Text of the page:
Born and raised in southern Illinois USA, Cynthia embarked on an adventure riding her bicycle from St. Louis Missouri to Canada, then joining with a German national to hitchhike to Halifax Nova Scotia where she married, immigrated and had 4 children. Upon moving to a small community on the Kootenay Lake in British Columbia, her marriage ended and she raised 4 children alone from ages 1, 3, 5, and 7 years old to adulthood. A few years after the end of her marriage, she moved her family to Edmonton with the goal of furthering her education.
She attended university and law school while raising a family and teaching piano 4 nights a week and Saturday’s. While there, she became a member of Phi Delta Phi legal fraternity. She graduated from the University of Alberta Law School in 1999. She had a keen interest in international law and is a two-time alumnus of the Jessup Moot Court Competition, winning 4th place with her team for their memorial written submission in 1999.
She worked for the government of Alberta in International Trade and Policy before and after her call to the bar. Immediately after her call to the Alberta bar she wrote the exams for the British Columbia Bar and was called to that bar shortly thereafter. She practiced business law, including transactional, early in her career and did not enjoy it. While seeking a new direction, she accepted a contract with the City of Edmonton to conduct appeals of property tax assessments in industrial, commercial and multi-residential property appeals before the Assessment Review Board. Shortly after, she became a member of the Saskatchewan Bar and practiced criminal defense in that province.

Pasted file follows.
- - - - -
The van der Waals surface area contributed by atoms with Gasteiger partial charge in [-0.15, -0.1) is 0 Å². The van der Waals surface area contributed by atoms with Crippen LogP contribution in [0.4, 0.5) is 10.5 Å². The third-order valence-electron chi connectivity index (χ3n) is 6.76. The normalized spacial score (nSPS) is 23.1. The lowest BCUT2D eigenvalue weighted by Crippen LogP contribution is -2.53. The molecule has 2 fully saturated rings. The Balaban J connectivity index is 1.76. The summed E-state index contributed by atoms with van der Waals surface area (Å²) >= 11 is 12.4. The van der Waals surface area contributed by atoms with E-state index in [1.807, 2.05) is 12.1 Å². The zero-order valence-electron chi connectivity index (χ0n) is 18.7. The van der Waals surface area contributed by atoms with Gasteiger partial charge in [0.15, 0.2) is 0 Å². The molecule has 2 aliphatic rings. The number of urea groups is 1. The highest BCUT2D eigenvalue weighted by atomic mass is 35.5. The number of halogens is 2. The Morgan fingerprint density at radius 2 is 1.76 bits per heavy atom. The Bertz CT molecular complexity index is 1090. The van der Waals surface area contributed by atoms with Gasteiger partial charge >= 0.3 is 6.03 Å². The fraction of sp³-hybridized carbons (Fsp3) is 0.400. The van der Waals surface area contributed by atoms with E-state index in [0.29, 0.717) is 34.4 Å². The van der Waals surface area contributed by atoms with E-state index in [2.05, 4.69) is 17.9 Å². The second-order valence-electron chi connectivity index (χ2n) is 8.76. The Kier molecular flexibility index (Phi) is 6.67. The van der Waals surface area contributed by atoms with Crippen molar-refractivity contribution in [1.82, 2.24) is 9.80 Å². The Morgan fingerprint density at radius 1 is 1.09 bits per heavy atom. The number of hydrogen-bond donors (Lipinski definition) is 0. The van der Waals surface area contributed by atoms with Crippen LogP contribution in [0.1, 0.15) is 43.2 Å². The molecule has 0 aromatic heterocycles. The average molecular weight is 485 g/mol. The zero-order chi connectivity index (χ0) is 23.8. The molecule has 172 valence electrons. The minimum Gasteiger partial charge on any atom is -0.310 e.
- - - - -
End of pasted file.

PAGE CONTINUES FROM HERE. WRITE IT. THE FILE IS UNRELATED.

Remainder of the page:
She spent many years in Alberta and British Columbia practicing criminal defense and family law, including child protection. She was the first president-elect of the Child Welfare Trial Lawyers Association in Edmonton. She is a trained mediator and collaborative lawyer. These days, she has “feet on the ground” attending protests against government overreach, mandates and unconstitutional policies. She is pleased to be able to pursue constitutional freedoms for Canadians with the Justice centre. She became a member of the Daughters of the American Revolution in 2013 with seven ancestors conferring eligibility, so it can be said that freedom fighting is in her blood.
She passed the exam to be a ham radio operator, call sign VA6ZIP, and has a bunch of sailing certifications, including bareboat and coastal cruising.
She has a large family with 4 children, 4 in-laws and 14 grandchildren. She is super proud of her children who are: A Fire Rescue/First Responder; a PhD in endocrinology; an aerospace engineer; and, home and apartment construction.
Her son, Dr. Caleb Grey, provided a heartwarming tribute to her in his PhD thesis (“Ghrelin Actions and Signalling in GH and LH Release from Goldfish Pituitary Cells”) that says: “My mother deserves more credit than I will ever be able to provide; her strength in life became mine, and her dedication to her own education was the catalyst upon which my education, particularly post-secondary, began”. It is fair to say she does not understand the rest of the data in this thesis and her eyes glaze over when she tries to.